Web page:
By Arab News
By Frank Kane*
When will oil revenues run dry, and what will replace them when they do? Those are the existential questions facing economic policymakers of the oil exporting countries of the Arabian Gulf.
Nowadays everyone — including the Gulf states themselves — agrees that demand for hydrocarbon fuels is likely to fall dramatically over the next three decades. How do regional governments make up for the huge shortfall in the public finances that will take place once “peak” demand has been reached and begins to trail off up to 2050?
A report by two experts at the Center on Global Energy Policy at Columbia University in New York casts new light on this dilemma, and reaches the interesting conclusion that the oil exporters have a surprisingly wide range of options to deal with the threat to their treasuries. In fact, they could “have it both ways”, as the report is subtitled.
Antoine Halff and Robin Mills are well known energy gurus with many years’ experience in the oil industry and in energy consulting. Their new report was written in collusion with some of the biggest names in the regional industry, so it is no apology for the environmental lobby.
Their basic position is simple: As the world wakes up to the undeniable threat posed by climate change and global warming — most recently highlighted by the Glasgow Pact after COP26 — “the issue is no longer simply about volatility and cyclicality of the oil market but rather a secular, structural, irreversible decline in global oil consumption, and the choices facing producers to support their hydrocarbon-reliant economies are fraught with risk,” they write.
The plans to diversify regional economies away from oil dependency — with Saudi Arabia’s Vision 2030 the most ambitious — are proof that policymakers recognize that risk. Strategies such as the Saudi and Middle East Green Initiatives are further evidence that the oil producers have moved from skepticism to wholehearted acceptance of the urgent need to tackle climate change.
But they are still left with the dilemma of how to pay for their own energy transitions, and ensure continued economic growth at home, as their main source of income dwindles. Per capita earnings from oil and gas are forecast by the International Energy Agency to fall from a current $1,800 to $450 by the 2030s.
The energy transition, it appears, is irresistible, but it will not happen overnight, regardless of the calls from the Greta faction and the new anti-oil sentiment in the Western financial community. Oil producers have time to refine policies and techniques to ease them through it and protect the living standards and livelihoods of their citizens.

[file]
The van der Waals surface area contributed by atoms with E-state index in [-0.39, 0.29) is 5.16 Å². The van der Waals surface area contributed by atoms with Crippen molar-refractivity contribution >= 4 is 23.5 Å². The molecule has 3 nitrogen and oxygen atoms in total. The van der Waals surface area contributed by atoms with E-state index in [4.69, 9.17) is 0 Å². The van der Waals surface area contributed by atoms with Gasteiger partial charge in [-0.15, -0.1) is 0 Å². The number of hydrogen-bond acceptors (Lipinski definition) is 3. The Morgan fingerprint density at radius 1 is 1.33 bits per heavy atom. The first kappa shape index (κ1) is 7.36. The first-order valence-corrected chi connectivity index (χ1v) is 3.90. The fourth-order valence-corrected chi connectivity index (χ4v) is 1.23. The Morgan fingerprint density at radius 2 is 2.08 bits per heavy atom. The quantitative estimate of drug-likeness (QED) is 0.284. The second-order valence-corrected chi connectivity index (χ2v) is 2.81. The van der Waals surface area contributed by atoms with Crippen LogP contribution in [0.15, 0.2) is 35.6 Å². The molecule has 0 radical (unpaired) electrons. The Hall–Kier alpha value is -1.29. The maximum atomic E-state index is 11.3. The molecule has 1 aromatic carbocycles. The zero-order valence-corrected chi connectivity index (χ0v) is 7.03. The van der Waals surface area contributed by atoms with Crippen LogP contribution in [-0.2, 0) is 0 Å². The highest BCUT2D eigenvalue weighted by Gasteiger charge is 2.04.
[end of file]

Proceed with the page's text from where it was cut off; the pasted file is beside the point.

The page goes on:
One — which the OPEC+ alliance has been pursuing at least since the onset of the pandemic — is “demand defense.” This involves policies on price and volumes that drive out high cost competitors and ensure optimization of oil resources.
It has been remarkably successful. Saudi Arabia and other low-cost producers are taking a progressively bigger slice of the global oil market, even if it is set for long-term decline.
In addition, producers can invest to develop cleaner energy techniques, such as carbon capture, to make continued oil production more palatable. Likewise, they can pursue more efficient production techniques, reducing flaring and methane emissions, and improving fossil fuel efficiency.
The other big policy tool the producers have is “demand creation” in the form of new hydrocarbon-based products, or in new geographical regions. Petrochemicals and non-metallic materials are an example of the first, while supplying solutions to the energy poverty of Africa and South Asia illustrate the second.
Gulf oil producers are “having it both ways” in another sense, too. As investment by US shale companies and European oil majors declines, the only producers actually investing for new resources are the big players of OPEC. Both Saudi Arabia and the UAE are committed to significant expansion of their capacity over the next few years.
So, while committed to the fight against global warming, Gulf producers are also committed to pumping more of the hydrocarbons the world will need for years to come.
“Just as oil will continue to be needed in the global fuel mix even in a deep decarbonization scenario, so too will oil revenues be needed by Gulf countries to finance their transitions toward a more diversified form of economic development,” Halff and Mills conclude.
- Frank Kane is an award-winning business journalist based in Dubai. Twitter: @frankkanedubai